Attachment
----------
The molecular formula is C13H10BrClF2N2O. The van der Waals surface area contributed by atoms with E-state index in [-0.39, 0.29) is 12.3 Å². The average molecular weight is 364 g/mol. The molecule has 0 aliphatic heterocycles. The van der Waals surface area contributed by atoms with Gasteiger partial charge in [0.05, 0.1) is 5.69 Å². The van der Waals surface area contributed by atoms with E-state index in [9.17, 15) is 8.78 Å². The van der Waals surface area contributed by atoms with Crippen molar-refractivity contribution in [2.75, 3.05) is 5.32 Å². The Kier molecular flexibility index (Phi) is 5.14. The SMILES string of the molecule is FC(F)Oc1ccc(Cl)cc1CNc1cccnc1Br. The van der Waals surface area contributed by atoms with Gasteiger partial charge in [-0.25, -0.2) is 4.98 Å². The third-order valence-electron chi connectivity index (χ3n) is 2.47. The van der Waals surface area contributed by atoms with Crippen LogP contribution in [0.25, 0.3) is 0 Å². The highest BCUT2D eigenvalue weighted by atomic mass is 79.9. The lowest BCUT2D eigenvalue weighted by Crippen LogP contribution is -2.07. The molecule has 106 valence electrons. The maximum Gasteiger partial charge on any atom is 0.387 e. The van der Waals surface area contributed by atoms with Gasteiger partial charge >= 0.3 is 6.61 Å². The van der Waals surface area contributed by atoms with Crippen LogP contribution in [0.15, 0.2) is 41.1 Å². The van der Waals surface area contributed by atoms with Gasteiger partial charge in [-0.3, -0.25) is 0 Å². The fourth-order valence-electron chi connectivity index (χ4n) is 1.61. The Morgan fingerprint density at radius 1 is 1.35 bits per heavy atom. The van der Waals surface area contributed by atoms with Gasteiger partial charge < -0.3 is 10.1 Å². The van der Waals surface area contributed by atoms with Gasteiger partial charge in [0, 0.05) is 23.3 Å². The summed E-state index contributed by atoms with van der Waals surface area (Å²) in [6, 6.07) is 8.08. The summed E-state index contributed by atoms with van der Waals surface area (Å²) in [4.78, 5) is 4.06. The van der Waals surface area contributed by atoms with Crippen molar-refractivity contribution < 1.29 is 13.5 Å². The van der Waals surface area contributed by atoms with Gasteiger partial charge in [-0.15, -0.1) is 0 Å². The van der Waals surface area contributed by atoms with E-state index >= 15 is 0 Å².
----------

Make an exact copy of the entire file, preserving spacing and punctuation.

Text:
The molecular formula is C13H10BrClF2N2O. The van der Waals surface area contributed by atoms with E-state index in [-0.39, 0.29) is 12.3 Å². The average molecular weight is 364 g/mol. The molecule has 0 aliphatic heterocycles. The van der Waals surface area contributed by atoms with Gasteiger partial charge in [0.05, 0.1) is 5.69 Å². The van der Waals surface area contributed by atoms with E-state index in [9.17, 15) is 8.78 Å². The van der Waals surface area contributed by atoms with Crippen molar-refractivity contribution in [2.75, 3.05) is 5.32 Å². The Kier molecular flexibility index (Phi) is 5.14. The SMILES string of the molecule is FC(F)Oc1ccc(Cl)cc1CNc1cccnc1Br. The van der Waals surface area contributed by atoms with Gasteiger partial charge in [-0.25, -0.2) is 4.98 Å². The third-order valence-electron chi connectivity index (χ3n) is 2.47. The van der Waals surface area contributed by atoms with Crippen LogP contribution in [0.25, 0.3) is 0 Å². The highest BCUT2D eigenvalue weighted by atomic mass is 79.9. The lowest BCUT2D eigenvalue weighted by Crippen LogP contribution is -2.07. The molecule has 106 valence electrons. The maximum Gasteiger partial charge on any atom is 0.387 e. The van der Waals surface area contributed by atoms with Gasteiger partial charge >= 0.3 is 6.61 Å². The van der Waals surface area contributed by atoms with Crippen LogP contribution in [0.15, 0.2) is 41.1 Å². The van der Waals surface area contributed by atoms with Gasteiger partial charge in [-0.3, -0.25) is 0 Å². The fourth-order valence-electron chi connectivity index (χ4n) is 1.61. The Morgan fingerprint density at radius 1 is 1.35 bits per heavy atom. The van der Waals surface area contributed by atoms with Gasteiger partial charge < -0.3 is 10.1 Å². The van der Waals surface area contributed by atoms with Gasteiger partial charge in [0, 0.05) is 23.3 Å². The summed E-state index contributed by atoms with van der Waals surface area (Å²) in [6, 6.07) is 8.08. The summed E-state index contributed by atoms with van der Waals surface area (Å²) in [4.78, 5) is 4.06. The van der Waals surface area contributed by atoms with Crippen molar-refractivity contribution < 1.29 is 13.5 Å². The van der Waals surface area contributed by atoms with Gasteiger partial charge in [-0.15, -0.1) is 0 Å². The van der Waals surface area contributed by atoms with E-state index >= 15 is 0 Å².